Very Rev Dr Stafford Carson
Stafford Carson is a graduate of University of Ulster, Westminster Theological Seminary, Philadel…View all articles
As a theological college, we believe that our calling is not to be an ivory tower that only relates to the academic guilds, but we understand that our role is crucial to the practice of ministry and ultimately to the health and well-being of the church at large. Unfortunately a dichotomy has occurred in the thinking of many people between being a pastor or minister of a congregation on the one hand and being a theologian on the other. For many, the term “theology” connotes doctrine, intellectualism, and irrelevant academic debates. What is more interesting and more relevant, many believe, is ministry, practical advice and strategies for addressing the range of issues that must be addressed in leading and pastoring a congregation.
What the Bible shows us is that addressing pastoral and leadership issues in a local fellowship cannot be undertaken successfully without a clear and mature understanding of theology. A good grasp of biblical and systematic theology is crucial to fruitful and effective ministry.
In a very helpful article tucked away towards the end of Pastors and Teachers, Sinclair Ferguson gives three examples from the New Testament as to how major issues in the early church were addressed by the apostle Paul through an application of important theological truths.
The issue of disunity in the congregation at Philippi was not dealt with by simply saying, “Stop falling out with each other and behave better. Be united!” Rather, Paul’s understanding of the anatomy and physiology of the gospel enables him to track and trace the source of the spiritual virus that is afflicting the Philippians. The root problem is pride and the remedy is to cultivate humility. That humility finds its origin in union with the Christ who, even though equal with God, humbled himself. Paul’s vaccine is the grace of God in the gospel, and by explaining and applying the theology of grace he addresses this destructive and deadly issue.
Another common dysfunction in the church is legalism, and the related disease of antinomianism. Legalism is the danger of Christian people thinking that their acceptance with God is dependent on their performance, or in reaction to the apparently burdensome demands of Christian discipleship, antinomianism is wanting to throw off the commandments of God completely. Often an individual, church or fellowship will swing back and forward between these two misunderstandings of the Christian life.
When Paul addresses the issue in Roman 6 he takes his readers back to the significance of their baptism and the meaning of their union with Christ. It seems unlikely that many contemporary pastors in addressing the inconsistent lifestyle of a church member would introduce their conversation with “You have been baptized?” The permanent cure to the problems of legalism and antinomianism are to be found in the radical nature of what has happened to us through our union with Christ. So pastors must be thoroughly grounded in, and totally competent in explaining, this key aspect of Christian theology.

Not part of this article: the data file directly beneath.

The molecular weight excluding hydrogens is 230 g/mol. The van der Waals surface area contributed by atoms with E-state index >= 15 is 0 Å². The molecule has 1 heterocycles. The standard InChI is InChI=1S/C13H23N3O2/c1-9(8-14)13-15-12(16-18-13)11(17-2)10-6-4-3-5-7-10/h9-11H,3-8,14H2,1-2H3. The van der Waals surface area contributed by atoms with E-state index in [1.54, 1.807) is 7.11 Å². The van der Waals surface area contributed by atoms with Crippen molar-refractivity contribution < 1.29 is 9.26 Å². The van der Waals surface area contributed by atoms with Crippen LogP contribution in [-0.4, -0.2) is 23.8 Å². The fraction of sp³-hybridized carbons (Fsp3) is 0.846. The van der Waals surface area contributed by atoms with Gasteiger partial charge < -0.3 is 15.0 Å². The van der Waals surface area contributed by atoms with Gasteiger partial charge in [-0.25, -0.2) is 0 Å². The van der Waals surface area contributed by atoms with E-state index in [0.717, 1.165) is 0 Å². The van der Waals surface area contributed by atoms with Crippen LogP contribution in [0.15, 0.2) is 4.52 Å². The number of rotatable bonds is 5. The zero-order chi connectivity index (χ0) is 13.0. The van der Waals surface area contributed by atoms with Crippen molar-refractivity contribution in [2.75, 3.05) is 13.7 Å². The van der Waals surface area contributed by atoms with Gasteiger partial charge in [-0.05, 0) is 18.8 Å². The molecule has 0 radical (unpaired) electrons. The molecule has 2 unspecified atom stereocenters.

With regard to the problem of lack of assurance of salvation, the antidote is to be found in a rich theological appreciation of the doctrine of justification, and the freedom and joy which results from a full appreciation of the work of Christ on behalf of sinners.
Paul seems to spend a lot of his time in his letters addressing dysfunctional lifestyles and sinful attitudes which are present in local churches. Contemporary pastors will often find themselves doing exactly the same. But they need to model the apostle’s approach by regularly explaining and applying the foundational doctrines and concepts of the Bible. Effective pastoral care is totally reliant on the clear and precise application of Christian theology. So good pastors need to be good theologians.
We grow as pastors as we grow as theologians. We grow as theologians as we grow as exegetes, and we grow as exegetes as we grow as theologians. And all this in order that our preaching, our exposition of the Scriptures, may be truly pastoral and, in the biblical sense, theological.
Union College is committed to offering courses in biblical theology and exegesis, as well as historical and systematic theology, so that it might enable pastors to be more effective and fruitful in their ministries. Come and study with us! Check out what is on offer at www.union.ac.uk.
 Sinclair B. Ferguson, Pastors and Teachers (Edinburgh: Banner of Truth, 2017), 695.